• Film

“Joy Ride” Actresses Get the Ride of Their Lives at SXSW Premiere


Newly minted Oscar nominee Stephanie Hsu of Everything Everywhere All At Once, Emily in Paris star Ashley Park, Good Trouble’s Sherry Cola and Disney+’s Doogie Kamealoha, M.D.’s writer-turned-actress Sabrina Wu got the thrill of their lives with the warm reception they received for Joy Ride, their Adele Lim-helmed film which recently premiered at South by Southwest (SXSW).

We are spotlighting the rising Asian American actresses in the raunchy comedy which is already being dubbed The Hangover for Asians. The four women shared their thoughts and experiences in making Lim’s feature directing debut movie in a Q and A at SXSW. Held at the SXSW Studio in Austin, Texas and moderated by Daily Beast columnist Wajahat Ali, the Q & A that followed the screening of the movie was also attended by producer-writer Cherry Chevapravatdumrong, producer-writer Teresa Hsiao and director Lim.


Stephanie Hsu


Portraying the dual role of Joy Wang and Jobu Tupaki in the Oscar Best Picture-winning film Everything Everywhere All at Once (EEAAO), Hsu was nominated for an Academy Award for Best Supporting Actress. The 32-year-old Hsu, who is an NYU Tisch School for the Arts alum and is known for her recurring roles in The Marvelous Mrs. Maisel (2019-present) and Awkwafina Is Nora from Queens (2020-2021), answered when asked about what she told her fans who were disappointed she did not win (EEAAO co-star Jamie Lee Curtis won), “I’m good. I’m happy. I feel like I cried all my tears on Sunday (Oscar’s night).”

She continued, “But it’s really moving…This is a Texas thing because here we are in Austin, but Greg Popovich, when he was coaching the San Antonio Spurs, said that it’s not the final hammer to the nail that breaks the stone, but it’s every single hit that happens before it.

“And so, every single movie, every single moment of celebration for us has been leading us to this. I really do feel something has started to crack open. For us to get to do this raunchy, balls-to-the-wall, rated-R, wild, unhinged movie…”

“I feel like we have permission to do this and make a mess and not be precious with our identity in a way. Our movie is not about so much more. It’s just a fun time, and we get to do it because of all the moments that have come before that have paved the way and now made space for us to just get to wild out.”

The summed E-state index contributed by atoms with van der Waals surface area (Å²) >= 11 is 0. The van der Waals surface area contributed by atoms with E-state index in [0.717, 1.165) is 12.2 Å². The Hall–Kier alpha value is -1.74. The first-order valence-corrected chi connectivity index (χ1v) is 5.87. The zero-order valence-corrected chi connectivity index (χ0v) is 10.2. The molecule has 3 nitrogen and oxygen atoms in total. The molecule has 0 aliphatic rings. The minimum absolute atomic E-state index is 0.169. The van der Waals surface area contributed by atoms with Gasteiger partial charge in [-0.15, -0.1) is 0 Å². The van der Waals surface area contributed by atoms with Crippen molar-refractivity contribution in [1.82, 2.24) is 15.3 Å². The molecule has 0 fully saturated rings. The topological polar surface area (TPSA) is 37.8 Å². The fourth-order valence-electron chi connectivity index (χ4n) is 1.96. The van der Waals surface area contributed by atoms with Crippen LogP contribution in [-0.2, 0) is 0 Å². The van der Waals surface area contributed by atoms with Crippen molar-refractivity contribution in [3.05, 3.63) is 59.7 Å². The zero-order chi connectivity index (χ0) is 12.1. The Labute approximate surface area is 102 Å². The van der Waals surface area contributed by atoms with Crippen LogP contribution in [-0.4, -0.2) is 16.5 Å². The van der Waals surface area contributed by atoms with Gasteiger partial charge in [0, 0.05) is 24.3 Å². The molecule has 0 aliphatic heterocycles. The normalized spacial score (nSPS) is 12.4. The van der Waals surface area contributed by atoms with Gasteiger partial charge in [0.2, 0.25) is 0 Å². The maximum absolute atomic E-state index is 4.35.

In Joy Ride, she portrays Kat, Ashley Park’s character Audrey’s college roommate.

Hsu, who was raised by a single Chinese mother in Torrance, California, quipped, “(Producer-writer) Teresa (Hsiao) has a catchphrase for our film, which I feel is so good. We will bring dishonor to you all, to us all.”

Hsu will be reunited with her Everything Everywhere All at Once co-stars Michelle Yeoh and Ke Huy Quan in Disney+’s American Born Chinese.


Ashley Park


Triple threat Ashley Park, who is best known for her portrayal of Mindy Chen on Emily in Paris, is of Korean descent. Born in Glendale, California and raised in Ann Arbor, Michigan, Park is an actress, dancer and singer.

She is noted for originating the role of Gretchen Wieners in the musical Mean Girls where she received Drama Desk Award and Tony Award nods. The 31-year-old explained the raunchiness of the movie in the SXSW panel discussion: “Honestly, it is about just being loud and proud of the skin we’re in. It wasn’t overnight for us to embrace our cultures.

“I think with being American, and we talk about this all the time, we masked our Asian side to fit in this country, just balancing those two worlds as an immigrant as well, always having that foreign feeling, but wanting to belong and not feel like an outsider, etc. I think finally, because of our trailblazers, we’re able to use our voices today and just say, ‘Hey, this is where we are. This is who we are. We deserve to take up space, and we won’t settle for any less.’ I feel like we’ve been forced to have low expectations.”

Asked how liberating it was to portray an Asian character who does not need to be perfect, Park replied, “I think what I loved about this character so much, and we talked about it a lot, is that we see her grow up and she’s come to a point now as an adult where she navigates it very, very well, as a lot of us do.

“That’s probably why we’re all here on this couch. But I think what was cool is not only that we all got to play characters that were fully fledged in dynamics and on a spectrum of ways that we didn’t even expect, but we also got to be messy.